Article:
I think this approach leads to very good results, because users need good experimentation. A good experience when their problem is solved. It can be done very simply, without expensive design, complicated UX, very simply, understandable, but bring money and work perfectly. This will immediately simplify further development, because it will make it easier to attract organic traffic, because the use case will be understandable to users. This will give an opportunity to buy traffic much easier, because all the platforms are still able to optimize well for a specific audience, they eventually understand what users you need, what users bring you a conversion.

Accordingly, it's easier for you to do creatives. People understand them better. The funnel also works better further down the line, so that's such a key story. The second very important story is not to be afraid to try again. Very often you can't do a pivot the first time. That's absolutely normal. All people, all companies learn, learn first of all from their mistakes, understand what they did wrong the first time, how to fix it and from that experience learn to do something better.

Vitaly Davydov: Talking about specifics, how would you allocate a specific amount of money? Let's say I work at some company. In the evenings I do some real reserch. In six months, I've got my hands full, and I'm ready to go. Let's take the development cost out of that 20k. Let me make the app myself. What do I have to do? What do I have to spend it on?

Mikhail Prytkov: There is practically no money to spend, if it works organically. If we are talking about paid marketing, then you will evidently have to spend something on creatives and have someone draw it for you if you are not skilful enough to do it yourself. To do some initial experiments. It really depends on how much of a problem you're in. If you get into the problem, then a few thousand dollars is enough to get a good understanding of how it works. It is very important to find somebody who understands how user acquisition works, how the creatives should look like, how the funnel should look. This will make all the experiments a lot cheaper. If you do everything more or less correctly and the product works, then a few thousand dollars is enough to understand the economics.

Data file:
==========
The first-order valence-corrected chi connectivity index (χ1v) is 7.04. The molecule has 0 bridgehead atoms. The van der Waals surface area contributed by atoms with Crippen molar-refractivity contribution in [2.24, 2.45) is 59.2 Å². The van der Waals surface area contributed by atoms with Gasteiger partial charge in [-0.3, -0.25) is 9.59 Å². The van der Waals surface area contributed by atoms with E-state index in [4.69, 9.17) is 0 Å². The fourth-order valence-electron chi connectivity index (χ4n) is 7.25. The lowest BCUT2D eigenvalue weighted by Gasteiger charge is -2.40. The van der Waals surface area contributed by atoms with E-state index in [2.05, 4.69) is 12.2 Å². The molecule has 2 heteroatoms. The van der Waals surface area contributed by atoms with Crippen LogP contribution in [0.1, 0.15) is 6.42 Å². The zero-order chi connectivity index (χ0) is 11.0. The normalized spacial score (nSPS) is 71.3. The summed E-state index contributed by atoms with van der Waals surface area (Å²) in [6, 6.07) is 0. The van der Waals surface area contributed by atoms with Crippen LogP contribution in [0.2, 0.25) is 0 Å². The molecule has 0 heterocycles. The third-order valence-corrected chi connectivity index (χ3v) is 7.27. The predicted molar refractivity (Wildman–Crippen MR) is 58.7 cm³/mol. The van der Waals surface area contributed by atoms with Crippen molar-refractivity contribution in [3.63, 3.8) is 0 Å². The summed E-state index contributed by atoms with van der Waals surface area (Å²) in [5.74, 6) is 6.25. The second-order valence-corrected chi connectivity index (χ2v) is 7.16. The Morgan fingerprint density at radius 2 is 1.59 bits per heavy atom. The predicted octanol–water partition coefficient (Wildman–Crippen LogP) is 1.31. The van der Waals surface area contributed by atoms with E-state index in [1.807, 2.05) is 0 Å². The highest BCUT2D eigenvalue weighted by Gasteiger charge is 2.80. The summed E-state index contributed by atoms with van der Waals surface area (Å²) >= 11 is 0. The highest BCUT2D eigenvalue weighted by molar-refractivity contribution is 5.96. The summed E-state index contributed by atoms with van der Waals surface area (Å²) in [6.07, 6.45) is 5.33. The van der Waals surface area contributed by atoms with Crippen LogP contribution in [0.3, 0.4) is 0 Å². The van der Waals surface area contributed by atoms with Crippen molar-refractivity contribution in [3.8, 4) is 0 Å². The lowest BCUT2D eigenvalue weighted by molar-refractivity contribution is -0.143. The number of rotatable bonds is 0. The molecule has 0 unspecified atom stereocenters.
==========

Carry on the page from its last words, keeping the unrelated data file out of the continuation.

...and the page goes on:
Vitaly Davydov: That is, if you don't have a product feature, even twenty dollars may not be enough to understand what works and what doesn't work.

Mikhail Prytkov: If you don't have a grocery fiat, no money is enough. You can invest hundreds of thousands, millions of dollars. It's all going to be for nothing. But if there is one, it will be quick. There are these components. You have to understand where your audience is, what channel suits it. Whether Instagram is the right channel to find the people you're interested in, or if they're all on Pinterest, for example, it's the right channel for them. There's a lot of mechanics there that you can absolutely do organically, without a significant cost. Or they're on TikTok, you've got an audience there, it's going to take off there. Or it's a very specific vertical, you need search, and you're not going anywhere without search at all. To study roughly what kind of audience, where it could be, how it should behave, what it needs to show, so that they understand that the product is made for them, they really need it.